In the wake of the financial collapse of 2008 and the foreclosure crisis that followed, it’s safe to say that financial institutions have been more unpopular than at any other time since the Great Depression. The people feel swindled and the real human toll of the financial system’s betrayal lingers in a resentment towards the banks. That dissatisfaction is behind much of Hell or High Water, a dusty crime thriller set in the desolate streets of west Texas. Hell or High Water is an updated version of the cops and robbers tales of the Old West.
Across the street from a local bank, there’s a piece of graffiti that reads, “3 tours in Iraq and no bailout for people like us.” The camera than circles around as a bank employee enters the bank only to be held at gunpoint by two masked assailants. After a minor hiccup, the two thieve methodically take the loot and peel away in their getaway car. The robbers are Tanner (Ben Foster) and Toby (Chris Pine), brothers that couldn’t be more dissimilar. Tanner is an ex-con recently released from prison and Toby is a down-on-his-luck father, their mother just recently having passed. They race down the highway to another bank of the same chain and proceed to rob it as well.
Grizzled old Texas Ranger Marcus (Jeff Bridges) is called in on the case with his partner and friend Alberto (Gil Birmingham). Marcus is weeks away from retirement and the unknown future ahead of him leaves him with some trepidation about retiring. The two partners share verbal barbs with one another in a playful manner, and have the kind of rapport that is built over years of working in a stressful job together. The two are tasked with deciphering the pattern of crimes committed by the mysterious men, but their methodical nature leaves few clues for them to go off of. If you’re familiar with these kinds of stories, you know that it doesn’t go smoothly for those on either side of the law.
Directed by David Mackenzie from a script by Taylor Sheridan, Hell or High Water isn’t a break-neck paced thriller. Instead this film takes its time in establishing its players and their motives, and much of the film lacks in visceral violence while remaining tense in its game of cat and mouse. The film is filled with gorgeous vistas of the Texas plains, aiding the film’s feel of a rugged, dust-covered world of good and bad. In many regards, Hell or High Water seemingly takes place in a much more relaxed world of something like No Country for Old Men.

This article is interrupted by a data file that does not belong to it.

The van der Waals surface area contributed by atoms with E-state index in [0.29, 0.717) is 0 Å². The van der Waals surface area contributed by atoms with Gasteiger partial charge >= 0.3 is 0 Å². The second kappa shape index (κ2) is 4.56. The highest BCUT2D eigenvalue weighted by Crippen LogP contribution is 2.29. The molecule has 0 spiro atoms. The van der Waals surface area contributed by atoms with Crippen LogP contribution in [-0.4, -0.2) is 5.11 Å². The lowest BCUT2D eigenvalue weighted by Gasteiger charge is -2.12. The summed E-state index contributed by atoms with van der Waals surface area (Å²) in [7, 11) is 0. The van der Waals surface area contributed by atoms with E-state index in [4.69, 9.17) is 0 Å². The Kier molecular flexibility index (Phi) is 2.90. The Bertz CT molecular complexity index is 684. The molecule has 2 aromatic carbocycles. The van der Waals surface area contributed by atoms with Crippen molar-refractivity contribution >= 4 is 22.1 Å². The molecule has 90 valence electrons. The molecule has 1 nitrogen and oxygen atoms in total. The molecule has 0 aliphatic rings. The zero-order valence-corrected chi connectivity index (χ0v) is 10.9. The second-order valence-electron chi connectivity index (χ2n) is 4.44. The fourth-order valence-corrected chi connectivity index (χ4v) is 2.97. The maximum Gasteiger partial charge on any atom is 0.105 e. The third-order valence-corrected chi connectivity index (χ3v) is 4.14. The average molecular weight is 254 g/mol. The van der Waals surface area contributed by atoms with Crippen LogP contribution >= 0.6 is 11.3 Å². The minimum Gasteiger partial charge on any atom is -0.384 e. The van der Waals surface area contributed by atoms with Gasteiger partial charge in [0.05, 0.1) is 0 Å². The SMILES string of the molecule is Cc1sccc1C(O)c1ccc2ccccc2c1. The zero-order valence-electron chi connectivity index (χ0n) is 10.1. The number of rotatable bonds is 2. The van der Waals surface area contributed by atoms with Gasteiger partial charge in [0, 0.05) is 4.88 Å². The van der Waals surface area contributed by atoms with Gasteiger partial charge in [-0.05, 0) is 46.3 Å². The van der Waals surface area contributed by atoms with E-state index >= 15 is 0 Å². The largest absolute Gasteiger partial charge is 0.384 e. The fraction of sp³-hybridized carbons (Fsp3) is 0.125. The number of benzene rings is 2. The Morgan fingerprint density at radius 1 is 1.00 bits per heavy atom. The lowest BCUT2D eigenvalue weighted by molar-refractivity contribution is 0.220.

It’s at the conclusion of Hell or High Water that the bullets begin to fly, and the resulting shootouts are elegantly composed and surprising in their outcome. The initial shootout occurs when armed Texans fight back against the robbing brothers and each shot is felt in the audience as the sounds of bullets tearing into the metal exteriors of cars rings through the soundtrack. This leads to an intriguing chase, where the vigilante Texans remain on the tail of the felonious family in lieu of police assistance. Everything we’ve seen up until this point has been building to this confrontation, and the film doesn’t disappoint there. Where it does disappoint, though, is in a prolonged conclusion, an attempt to neatly wrap things up despite the fact there’s no need for the type of conclusion the film is aiming for.
As he’s done in films like True Grit and R.I.P.D., Jeff Bridges plays his Texas lawman with the gruff, garbled voice that has become a recent trademark. Bridges and Gil Birmingham have a real onscreen chemistry and their banter is responsible for much of the film’s humorous moments. As the outlaws, Ben Foster and Chris Pine have a solid rapport, but not quite on the same level as their lawmen counterparts. Foster’s character operates as a full-time loser, a criminal who’s always on the verge of his next stint behind bars. Chris Pine gives an assured performance as Toby, displaying none of the arrogant bluster he’s brought to Captain Kirk and opting for a much quieter sense of an emotionally wounded patriarch, one shunned by the family he wishes to provide for.
We’d be venturing into spoiler territory if I were to divulge the details of their grand scheme, but I can say that its intent is to play the system against itself. It boils down to a moral quandary that wonders if the ends ever justify the means – and I like that the film really tries to avoid giving a concrete answer to that question. It also raises questions about culpability and whether the limits of responsibilities are solely placed upon the one who pulls the trigger. These questions even extend further into asking if it’s wrong to rob a robber baron or institutions that profit from the pain and misery of the lower classes. Hell or High Water is interested in so much more than whether or not the last man standing is the righteous one.
Whether wearing a three-piece suit to rob people with obtusely worded contracts or wearing a holster and placing a gun to their head, that brutal survival instinct that drives so many is criminal either way. There’s no nobility in thievery despite what the thieves might say. And nothing is as unsatisfying as a criminal going unpunished for their crimes. Hell or High Water blurs the line between the three-piece suit and the holster in its dusty morality play set against the backdrop of cops and robbers. While certainly engaging and entertaining, Hell or High Water’s reflection of modern issues concerning financial institutions and the time tested tale of cops and robbers doesn’t give the audience the kind of moralistic conclusion that they crave from works of fiction like this. Regardless, a movie this thematically robust doesn’t need any bailouts.